When finally I left West Yorkshire to journey south on the M1 at the end of the butterfly's flight period, I spent the entire 4 ½ hours eyeballing the motorway verges, my head moving from right to left, up and down then over my shoulder in an elm spotting frenzy. The clumps of English elms began just as we came into Sheffield to one side of a site that specialised in renting out cranes. It would be nice to think the White Letter is present here but I doubt it, the butterfly now overwhelmingly preferring the Wych elm, which also does not crowd to anything like the same degree as the English elm. Clusters of English elm become more frequent south of Sheffield and beyond, the Wych elm an increasingly uncommon sight. A notable stand of regenerating English elms extends over 100 yards just outside the Harthill service station, just south of the nature-mocking Kiveton Park spoilheap makeover. But don't hold your breath in the expectation of seeing Hairstreaks, for the leaves show no sign of ever having been eaten. Sometimes the elms formed immature coppices and everywhere the ravages of the Dutch elm disease were visible, whole coppices of regenerating elm sometimes little more than twisting spears of dead timber thrusting into the sky, sickly leaves turned yellow and brown about to drop from the dying, curled up branches, all that's left of the increasingly meagre foliage. Go off the motorway in Herts and it is the same story, but with hedges in the distance punctuated with tapering dead and dying suckers, a grim reminder of the virulence of the disease.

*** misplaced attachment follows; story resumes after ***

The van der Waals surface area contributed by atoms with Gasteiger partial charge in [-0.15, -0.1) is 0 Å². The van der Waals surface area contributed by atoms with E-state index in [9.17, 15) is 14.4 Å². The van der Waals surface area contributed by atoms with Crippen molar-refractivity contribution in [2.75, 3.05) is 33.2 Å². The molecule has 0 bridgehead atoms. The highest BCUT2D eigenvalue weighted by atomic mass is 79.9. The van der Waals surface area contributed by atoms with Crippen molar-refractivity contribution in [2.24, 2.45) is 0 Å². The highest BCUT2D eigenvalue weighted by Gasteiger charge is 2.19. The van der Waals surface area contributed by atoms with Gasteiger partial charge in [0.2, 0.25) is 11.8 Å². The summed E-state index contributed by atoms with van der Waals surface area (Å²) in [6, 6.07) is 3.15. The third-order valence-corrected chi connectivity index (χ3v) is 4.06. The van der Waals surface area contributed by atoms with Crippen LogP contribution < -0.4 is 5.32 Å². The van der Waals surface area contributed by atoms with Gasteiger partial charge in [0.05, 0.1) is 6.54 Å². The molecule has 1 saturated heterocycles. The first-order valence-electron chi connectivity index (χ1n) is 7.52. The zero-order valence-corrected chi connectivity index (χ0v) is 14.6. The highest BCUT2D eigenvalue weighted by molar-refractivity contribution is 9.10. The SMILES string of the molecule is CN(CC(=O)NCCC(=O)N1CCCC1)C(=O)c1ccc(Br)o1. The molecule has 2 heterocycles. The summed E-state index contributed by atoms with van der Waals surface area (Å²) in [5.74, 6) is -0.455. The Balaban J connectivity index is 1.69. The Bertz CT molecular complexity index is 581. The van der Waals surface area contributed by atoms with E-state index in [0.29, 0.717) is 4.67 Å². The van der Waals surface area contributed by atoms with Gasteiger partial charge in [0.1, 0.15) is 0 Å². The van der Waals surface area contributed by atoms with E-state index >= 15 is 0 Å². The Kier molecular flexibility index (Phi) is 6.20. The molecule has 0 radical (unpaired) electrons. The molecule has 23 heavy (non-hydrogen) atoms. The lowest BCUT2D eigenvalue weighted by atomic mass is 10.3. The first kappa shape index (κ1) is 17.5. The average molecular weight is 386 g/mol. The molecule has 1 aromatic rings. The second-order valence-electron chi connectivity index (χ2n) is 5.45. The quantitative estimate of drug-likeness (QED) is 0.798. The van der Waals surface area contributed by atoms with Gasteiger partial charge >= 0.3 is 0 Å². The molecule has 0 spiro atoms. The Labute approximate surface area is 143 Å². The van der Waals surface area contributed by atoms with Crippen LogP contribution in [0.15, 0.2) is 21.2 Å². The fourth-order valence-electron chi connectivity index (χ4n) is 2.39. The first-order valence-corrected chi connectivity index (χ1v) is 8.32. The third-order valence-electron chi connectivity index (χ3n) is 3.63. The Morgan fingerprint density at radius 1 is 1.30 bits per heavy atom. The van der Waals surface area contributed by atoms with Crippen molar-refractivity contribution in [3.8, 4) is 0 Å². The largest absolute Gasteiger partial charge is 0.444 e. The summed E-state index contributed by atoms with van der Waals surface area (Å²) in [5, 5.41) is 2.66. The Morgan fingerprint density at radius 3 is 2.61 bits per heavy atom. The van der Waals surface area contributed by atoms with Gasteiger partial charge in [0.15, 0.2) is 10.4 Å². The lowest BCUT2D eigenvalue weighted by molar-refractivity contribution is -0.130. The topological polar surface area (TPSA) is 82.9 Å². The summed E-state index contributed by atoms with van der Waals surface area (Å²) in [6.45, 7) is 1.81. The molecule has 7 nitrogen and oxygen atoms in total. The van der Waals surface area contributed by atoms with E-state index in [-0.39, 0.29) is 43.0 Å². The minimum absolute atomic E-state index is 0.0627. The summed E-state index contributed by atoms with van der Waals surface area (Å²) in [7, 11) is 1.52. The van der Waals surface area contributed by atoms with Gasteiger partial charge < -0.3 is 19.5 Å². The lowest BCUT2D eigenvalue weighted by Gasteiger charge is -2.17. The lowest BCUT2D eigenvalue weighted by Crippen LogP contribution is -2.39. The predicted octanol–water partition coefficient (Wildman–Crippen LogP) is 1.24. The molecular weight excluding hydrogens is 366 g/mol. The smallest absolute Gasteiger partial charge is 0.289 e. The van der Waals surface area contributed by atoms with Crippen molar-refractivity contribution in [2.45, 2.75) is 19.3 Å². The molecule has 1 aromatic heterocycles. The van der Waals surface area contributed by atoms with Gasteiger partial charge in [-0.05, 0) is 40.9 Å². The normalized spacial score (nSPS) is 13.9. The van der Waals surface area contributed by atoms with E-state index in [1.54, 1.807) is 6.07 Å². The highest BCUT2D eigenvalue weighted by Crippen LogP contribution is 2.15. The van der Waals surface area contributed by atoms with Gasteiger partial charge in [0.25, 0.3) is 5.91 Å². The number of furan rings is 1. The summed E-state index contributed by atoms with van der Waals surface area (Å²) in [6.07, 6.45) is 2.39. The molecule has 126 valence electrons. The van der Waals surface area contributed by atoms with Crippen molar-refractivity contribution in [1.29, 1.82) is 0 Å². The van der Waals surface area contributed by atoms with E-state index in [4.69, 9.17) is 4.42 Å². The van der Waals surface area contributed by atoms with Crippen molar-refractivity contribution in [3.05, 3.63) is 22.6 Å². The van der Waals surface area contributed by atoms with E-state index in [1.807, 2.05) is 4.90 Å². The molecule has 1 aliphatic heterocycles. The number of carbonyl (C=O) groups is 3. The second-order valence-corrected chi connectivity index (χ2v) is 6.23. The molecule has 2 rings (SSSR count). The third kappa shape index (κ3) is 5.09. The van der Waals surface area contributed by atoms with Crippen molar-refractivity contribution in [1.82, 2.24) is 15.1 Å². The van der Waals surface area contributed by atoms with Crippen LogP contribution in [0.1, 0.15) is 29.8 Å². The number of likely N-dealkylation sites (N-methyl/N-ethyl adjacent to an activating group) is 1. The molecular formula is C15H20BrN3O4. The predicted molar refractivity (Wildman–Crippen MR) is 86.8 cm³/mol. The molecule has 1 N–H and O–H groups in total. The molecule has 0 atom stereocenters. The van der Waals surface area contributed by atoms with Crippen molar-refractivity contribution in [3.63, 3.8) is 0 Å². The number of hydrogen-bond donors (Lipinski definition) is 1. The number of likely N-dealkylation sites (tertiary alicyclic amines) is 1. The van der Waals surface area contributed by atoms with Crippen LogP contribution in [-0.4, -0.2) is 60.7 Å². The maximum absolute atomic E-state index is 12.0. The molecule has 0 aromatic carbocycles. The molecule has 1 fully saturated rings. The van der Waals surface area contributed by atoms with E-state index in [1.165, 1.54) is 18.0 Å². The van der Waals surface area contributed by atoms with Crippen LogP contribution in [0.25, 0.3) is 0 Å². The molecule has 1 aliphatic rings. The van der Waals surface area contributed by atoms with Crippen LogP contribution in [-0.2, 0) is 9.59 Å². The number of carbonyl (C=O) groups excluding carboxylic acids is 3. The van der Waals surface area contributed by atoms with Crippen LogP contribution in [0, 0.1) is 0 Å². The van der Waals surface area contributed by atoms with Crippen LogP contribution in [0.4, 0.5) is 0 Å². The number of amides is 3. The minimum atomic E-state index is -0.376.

Jeremy Thomas notes that at one time the butterfly "was especially common throughout the Midlands". Does this mean that formerly the English elm was also a food plant of choice along within that of the Wych elm, or that the Wych elm was once as common in the Midlands and south as it now is in West Yorkshire? Or could it be that in response to the Dutch elm disease, the butterfly has opted for the Wych elm because of its greater resilience to the disease? The genetically diverse strains of Wych elms, propagated through cross-pollinated seeds, now appearing everywhere in West Yorkshire may have developed some kind of immunity, unlike the genetically uniform English elms that produce sterile seeds. They don't cluster to anything like the same degree as the suckering English elm, though having found one; invariably others will be found within the vicinity, giving rise to tree hopping, ribbon colonies of the butterfly. Though the records are not yet in, but bearing in mind there are tens of thousands of the butterfly in West Yorkshire (and doubtless many tens more waiting to be discovered), the possibility the sub-county is displacing the Midlands and the south-east as the site of butterfly's meta-population may not be as farfetched as it sounds!